Thames’ live shows are the stuff of legend. She honors the bold blues women of the past with both feet firmly planted in the now. With her heart on her sleeve, she belts, growls, shouts, croons and moans from a place deep within her soul that harkens back to the days of Chess, Bluebird and Stax Records. She uses music as therapy and often writes from her own life story, and chooses material with positive affirmations that leave the audience feeling healed and exhilarated.

A show that is part revival meeting and sexual celebration, Thames will deliver a Mississippi juke joint-tongue-in-cheek blues tune or a soul ballad like Etta James’ “I’d Rather Go Blind,” or “I Just Wanna Make Love To You,” or Ruth Brown’s “Mama, He Treats Your Daughter Mean,” encouraging audiences to leave behind their dancing reservations. She’ll slay the crowd with her balls-out rendition of “Wang Dang Doodle” or testify with a sweat-drenched passionate rendition of Big Mama Thornton’s “Ball And Chain,” Ray Charles’ “I Believe To My Soul,” or Etta James' "I'd Rather Go Blind" like no other. She often says she is a “woman of the 1950’s/60’s trapped in a young woman’s body” and she dresses the part. Bedecked in dresses, frocks and accessories from that era, Thames’ performance is Mississippi by way of Memphis with a quick stopover in Detroit.

The Detroit Free Press said it best, “She’s young and beautiful to look at, she’s a wonderful storyteller and her vocals are consistently breathtaking. Her shows are electrifying, and crowd-pleasing. This doe-eyed Motown (Detroit, Michigan) native has the “it” factor. Look out world.”

Her debut album, Tell You What I Know (2014 DeChamp Records), received much acclaim and stayed in the top 10 on Billboard’s Hot Singles Sales Chart for 21 weeks – 2 of those at #1. The album also made it as high as #3 on the Billboard’s Blues Chart.

Raw Sugar, JJ Thames’ follow-up to her debut album is a collection of 13 original works in collaboration with Eddie Cotton, produced by Eddie Cotton (also lead guitar on the album) and co-produced by Thames, and recorded at Malaco Recording Studios. Thames continues her reign as one sexy chanteuse. She has performed all over the world with artists as a backing vocalist, and has even penned songs for some main stream pop, R&B, rock and hip-hop artists, but her path to success was not always glamorous or easy.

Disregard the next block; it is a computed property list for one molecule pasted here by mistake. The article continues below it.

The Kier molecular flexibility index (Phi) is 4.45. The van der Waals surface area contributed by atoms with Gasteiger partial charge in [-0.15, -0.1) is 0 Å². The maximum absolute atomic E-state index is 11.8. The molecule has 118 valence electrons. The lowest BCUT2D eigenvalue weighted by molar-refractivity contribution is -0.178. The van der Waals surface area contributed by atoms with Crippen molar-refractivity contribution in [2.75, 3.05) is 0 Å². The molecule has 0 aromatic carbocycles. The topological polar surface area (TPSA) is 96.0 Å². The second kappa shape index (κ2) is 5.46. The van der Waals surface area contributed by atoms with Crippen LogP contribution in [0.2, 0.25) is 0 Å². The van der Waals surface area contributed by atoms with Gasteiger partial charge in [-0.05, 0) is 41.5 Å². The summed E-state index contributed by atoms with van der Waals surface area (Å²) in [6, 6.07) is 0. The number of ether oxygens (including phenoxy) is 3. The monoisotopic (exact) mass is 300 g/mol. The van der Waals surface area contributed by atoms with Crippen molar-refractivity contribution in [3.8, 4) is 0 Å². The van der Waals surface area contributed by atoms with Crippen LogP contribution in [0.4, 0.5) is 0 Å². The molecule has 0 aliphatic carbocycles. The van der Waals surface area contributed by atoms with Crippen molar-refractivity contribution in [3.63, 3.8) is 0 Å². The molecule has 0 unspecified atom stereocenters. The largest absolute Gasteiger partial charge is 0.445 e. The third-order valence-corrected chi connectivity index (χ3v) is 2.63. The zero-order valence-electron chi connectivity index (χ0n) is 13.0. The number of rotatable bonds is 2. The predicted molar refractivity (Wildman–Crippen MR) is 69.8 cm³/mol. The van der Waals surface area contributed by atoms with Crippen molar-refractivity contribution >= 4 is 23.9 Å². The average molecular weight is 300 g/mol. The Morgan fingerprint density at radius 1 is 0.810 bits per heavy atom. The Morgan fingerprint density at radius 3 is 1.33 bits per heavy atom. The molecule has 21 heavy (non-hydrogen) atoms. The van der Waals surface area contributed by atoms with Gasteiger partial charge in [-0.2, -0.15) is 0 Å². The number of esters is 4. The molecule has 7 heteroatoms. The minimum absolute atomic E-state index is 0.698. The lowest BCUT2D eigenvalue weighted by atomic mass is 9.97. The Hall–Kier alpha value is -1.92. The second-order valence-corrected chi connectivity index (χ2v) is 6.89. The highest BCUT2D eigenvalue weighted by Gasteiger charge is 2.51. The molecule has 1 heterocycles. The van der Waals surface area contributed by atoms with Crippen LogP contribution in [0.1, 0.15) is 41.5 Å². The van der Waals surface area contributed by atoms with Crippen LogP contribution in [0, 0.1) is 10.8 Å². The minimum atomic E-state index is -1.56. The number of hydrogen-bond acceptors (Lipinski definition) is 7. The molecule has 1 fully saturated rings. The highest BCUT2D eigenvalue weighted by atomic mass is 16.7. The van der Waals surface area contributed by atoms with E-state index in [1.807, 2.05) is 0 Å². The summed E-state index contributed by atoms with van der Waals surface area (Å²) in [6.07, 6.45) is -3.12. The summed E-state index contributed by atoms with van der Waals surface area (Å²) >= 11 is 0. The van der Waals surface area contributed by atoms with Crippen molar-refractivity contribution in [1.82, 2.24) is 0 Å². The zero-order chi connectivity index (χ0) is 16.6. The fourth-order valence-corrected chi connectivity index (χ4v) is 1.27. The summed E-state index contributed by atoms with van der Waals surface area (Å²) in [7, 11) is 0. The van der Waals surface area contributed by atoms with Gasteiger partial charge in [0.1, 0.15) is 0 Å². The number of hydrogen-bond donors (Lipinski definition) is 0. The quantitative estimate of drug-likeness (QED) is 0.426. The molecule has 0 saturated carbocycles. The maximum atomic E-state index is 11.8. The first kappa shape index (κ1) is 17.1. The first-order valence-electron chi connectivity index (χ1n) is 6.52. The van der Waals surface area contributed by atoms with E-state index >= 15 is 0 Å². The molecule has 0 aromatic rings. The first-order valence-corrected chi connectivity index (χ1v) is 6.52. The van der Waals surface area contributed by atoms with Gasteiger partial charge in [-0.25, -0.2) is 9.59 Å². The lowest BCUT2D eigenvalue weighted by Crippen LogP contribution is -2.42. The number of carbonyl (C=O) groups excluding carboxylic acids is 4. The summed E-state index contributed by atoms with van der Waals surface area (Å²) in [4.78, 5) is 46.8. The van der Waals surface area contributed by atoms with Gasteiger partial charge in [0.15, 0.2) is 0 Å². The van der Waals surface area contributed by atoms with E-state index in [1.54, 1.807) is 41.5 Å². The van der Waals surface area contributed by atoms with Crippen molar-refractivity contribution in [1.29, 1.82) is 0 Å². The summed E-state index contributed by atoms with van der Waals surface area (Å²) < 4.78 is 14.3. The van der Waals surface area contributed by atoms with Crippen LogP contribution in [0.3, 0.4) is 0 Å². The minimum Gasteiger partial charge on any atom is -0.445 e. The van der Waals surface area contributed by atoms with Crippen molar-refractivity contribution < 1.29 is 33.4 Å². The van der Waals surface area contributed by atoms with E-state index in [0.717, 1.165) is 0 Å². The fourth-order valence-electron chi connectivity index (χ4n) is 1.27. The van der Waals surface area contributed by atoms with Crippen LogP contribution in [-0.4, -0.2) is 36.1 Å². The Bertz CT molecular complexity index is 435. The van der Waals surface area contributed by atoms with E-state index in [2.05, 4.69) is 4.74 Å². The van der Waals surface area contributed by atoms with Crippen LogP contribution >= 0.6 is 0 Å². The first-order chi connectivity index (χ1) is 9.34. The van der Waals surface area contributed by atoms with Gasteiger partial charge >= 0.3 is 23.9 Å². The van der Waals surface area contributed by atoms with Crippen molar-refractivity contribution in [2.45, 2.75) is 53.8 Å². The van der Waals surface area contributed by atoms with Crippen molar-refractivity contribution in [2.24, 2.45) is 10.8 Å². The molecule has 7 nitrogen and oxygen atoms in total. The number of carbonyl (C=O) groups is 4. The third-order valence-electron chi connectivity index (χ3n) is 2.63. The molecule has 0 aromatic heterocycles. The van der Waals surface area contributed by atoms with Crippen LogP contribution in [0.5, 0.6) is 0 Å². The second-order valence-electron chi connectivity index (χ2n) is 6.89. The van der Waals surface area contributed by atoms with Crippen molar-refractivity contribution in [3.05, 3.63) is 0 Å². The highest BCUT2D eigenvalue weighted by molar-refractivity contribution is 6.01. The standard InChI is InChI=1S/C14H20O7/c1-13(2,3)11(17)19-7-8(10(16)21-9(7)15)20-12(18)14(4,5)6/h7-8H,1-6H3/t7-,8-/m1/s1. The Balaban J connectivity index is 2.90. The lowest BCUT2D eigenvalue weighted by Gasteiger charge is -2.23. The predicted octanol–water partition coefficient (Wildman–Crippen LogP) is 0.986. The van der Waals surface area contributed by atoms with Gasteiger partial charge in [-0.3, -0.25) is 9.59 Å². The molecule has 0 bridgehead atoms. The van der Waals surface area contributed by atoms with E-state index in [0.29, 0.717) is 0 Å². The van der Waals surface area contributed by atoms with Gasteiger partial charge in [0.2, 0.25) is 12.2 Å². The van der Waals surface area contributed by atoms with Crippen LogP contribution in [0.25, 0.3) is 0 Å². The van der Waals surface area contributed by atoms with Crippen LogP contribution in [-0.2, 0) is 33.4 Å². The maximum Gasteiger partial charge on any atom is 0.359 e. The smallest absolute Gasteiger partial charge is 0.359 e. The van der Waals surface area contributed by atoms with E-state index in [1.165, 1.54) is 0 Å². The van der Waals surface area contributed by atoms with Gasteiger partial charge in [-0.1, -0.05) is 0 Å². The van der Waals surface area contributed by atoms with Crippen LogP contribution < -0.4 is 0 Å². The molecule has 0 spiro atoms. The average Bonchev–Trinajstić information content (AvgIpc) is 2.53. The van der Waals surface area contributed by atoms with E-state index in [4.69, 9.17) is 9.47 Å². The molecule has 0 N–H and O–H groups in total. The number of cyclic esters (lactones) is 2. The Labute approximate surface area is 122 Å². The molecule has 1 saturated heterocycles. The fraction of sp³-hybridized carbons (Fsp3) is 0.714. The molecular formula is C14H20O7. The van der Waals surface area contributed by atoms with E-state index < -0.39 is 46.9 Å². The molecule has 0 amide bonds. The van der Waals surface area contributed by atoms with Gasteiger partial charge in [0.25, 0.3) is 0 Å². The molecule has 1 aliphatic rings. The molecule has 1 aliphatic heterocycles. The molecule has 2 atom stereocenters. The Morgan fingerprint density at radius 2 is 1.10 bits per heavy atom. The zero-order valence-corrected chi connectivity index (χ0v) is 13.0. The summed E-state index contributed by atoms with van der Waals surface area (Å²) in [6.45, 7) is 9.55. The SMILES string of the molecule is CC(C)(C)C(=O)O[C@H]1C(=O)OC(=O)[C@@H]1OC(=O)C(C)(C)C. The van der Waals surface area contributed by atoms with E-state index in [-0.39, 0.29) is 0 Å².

Raised in a General Motors fueled family, the classically and jazz trained JJ began performing at the tender age of 9 years old, and became a blues- shouting banshee by the time she was just 18 years old. She cut her teeth after moving down to Jackson, MS, where she performed with the celebrated “Chitlin’ Circuit” superstars such as Marvin Sease. Thames has proven to be a true survivor as she scrambled her way to the top of the roots music heap, creating a soon to be world-renowned reputation. 

A colorful mixture of traditional blues and soul, Thames began her career in the late 90’s onstage with musicians and friends, Bobby Blue Bland, Peggy Scott Adams, Willie Clayton and Denise LaSalle to name just a few. She diversified her influence when she began to sing background vocals for reggae-rock band Outlaw Nation, and becoming immersed in another form of roots music, Reggae and Ska. As a background singer for Outlaw Nation, JJ began touring with many reggae and rock legends including Fishbone, The (English) Beat, Israel Vibrations, Bad Brains, and cult favorites Slightly Stoopid and 311. Her fans are a mixture of true genre bending, traditional blues fans, southern soul blues lovers, and ska rockers. Rockabilly and swing dancers, grey-haired hippies, and everyday folk of all ages flock to see JJ and hear her musical messages of love, pain, hope, freedom, and empowerment.